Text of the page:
Mile 12.5: The lanes divided in half - the left half for the half marathoners and the right side for the marathoners. Talk about being in the minority. A pack of ladeez that I had been running with abandoned me as they picked up their pace and dug down for their last half-mile. It was just me and a dude whose shirt I kept reading and re-reading for the next 5 miles: some quote from the Bible about Christ and something about the Philippians. I kept looking at that word - 'Philippians' - and made up stories in my head about its relation to the Philippines. 

Halfway point (13.1 miles) - 1:43:30. I silently hooray-ed to myself. Slightly ahead of target, but feeling strong and confident! 

Miles 13-16: The dwindled race field made things lonely...even boring. I picked up the pace a little and aimed for a 7:45 pace. I felt fine and dandy. The sun was starting to peek out and I was so happy that I'd gone with shorts and a tank. There were a few marathoners with long sleeves or capri tights and I wasn't jealous of them one bit! 

Engility reunion...Daniel Head raising the roof
and my heel-strike in full action!
Around mile 14 or 15, I caught up with my lucky leprechaun coworker Daniel Head. He was in full-on St Patty's Day mode...kudos to him for running in a tutu and a wig! 

Miles 17-20: Enter the pain cave. My quads started to feel as if they were stabbed with invisible knives. The pain wasn't intense enough to cause me to stop or even slow down, but I did think about whether it'd get any worse and deteriorate into quad cramping issues.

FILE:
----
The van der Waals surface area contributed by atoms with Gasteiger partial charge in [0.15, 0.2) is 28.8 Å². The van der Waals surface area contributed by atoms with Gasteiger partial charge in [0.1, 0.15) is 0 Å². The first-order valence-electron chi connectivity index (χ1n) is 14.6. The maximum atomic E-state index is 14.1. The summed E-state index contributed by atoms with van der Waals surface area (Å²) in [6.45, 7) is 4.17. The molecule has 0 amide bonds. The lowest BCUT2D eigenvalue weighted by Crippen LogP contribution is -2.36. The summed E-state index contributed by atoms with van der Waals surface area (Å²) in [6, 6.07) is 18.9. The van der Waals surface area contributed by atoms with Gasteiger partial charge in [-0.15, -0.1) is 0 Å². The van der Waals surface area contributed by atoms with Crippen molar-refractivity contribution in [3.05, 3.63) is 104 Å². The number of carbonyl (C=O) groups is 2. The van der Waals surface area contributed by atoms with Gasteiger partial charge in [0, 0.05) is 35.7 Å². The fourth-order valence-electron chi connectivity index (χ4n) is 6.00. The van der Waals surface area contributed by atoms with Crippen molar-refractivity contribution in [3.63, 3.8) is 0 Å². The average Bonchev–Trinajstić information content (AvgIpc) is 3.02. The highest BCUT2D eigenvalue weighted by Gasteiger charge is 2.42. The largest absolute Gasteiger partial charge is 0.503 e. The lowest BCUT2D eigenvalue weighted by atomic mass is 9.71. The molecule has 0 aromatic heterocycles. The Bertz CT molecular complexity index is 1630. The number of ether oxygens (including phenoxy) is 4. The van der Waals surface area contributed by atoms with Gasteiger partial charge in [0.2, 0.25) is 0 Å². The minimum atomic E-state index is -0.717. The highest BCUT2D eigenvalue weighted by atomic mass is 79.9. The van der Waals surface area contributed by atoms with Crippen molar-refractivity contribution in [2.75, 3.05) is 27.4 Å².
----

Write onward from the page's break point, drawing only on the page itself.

I cursed silently to my quads. They had held up fine in my two 20-mile runs during peak training - and now at mile 17, they decided it was payback time. I mentally blocked the pain by focusing on catching up to a chick in a pink tank ahead of me. Once I passed her, I focused on a girl wearing a Harvard tanktop who was knock-kneed. 

Miles 21-25: These weren't dull butter knives anymore; these were full-on, freshly-sharpened Wusthof steak knives stabbing my quads. Youch! I tried to pick up the pace and focus on not letting my hips drop. Just trying to think of maintaining a strong push-off and even hip balance helped me to block *some* of the pain from my quads out. OK, I could do this! I tried to keep a consistent 7:45 pace but my official chip time shows that I actually slowed to an 8:01 pace the last 10K. 

The lower the visor, the further into the pain cave I am.

Mile 26: The stadium was in sight! That hideous structure suddenly looked so appealing! I was finito. But then I saw Bart at the peak of a "hill" (more like a highway ramp) and got a final burst of energy. I was gonna do this and finish strong! 

Mile 26
Final turn was downhill ("yee-owch!" screamed my quads) and merged with the half-marathoners. I tried to kick it in for the last 200 yards, but in reality I was just swinging my arms just a bit more erratically. But I felt like I was flying through that finish line!!!! I heard cheers of "Go, Snapple!" and I did a thumbs up! 

Official finishing time: 3:25:43. 
Finished 25th Female!

Perks: 
  • Negative split! 
  • Boston qualified! 
  • Still have all my toenails! 
Non-perks: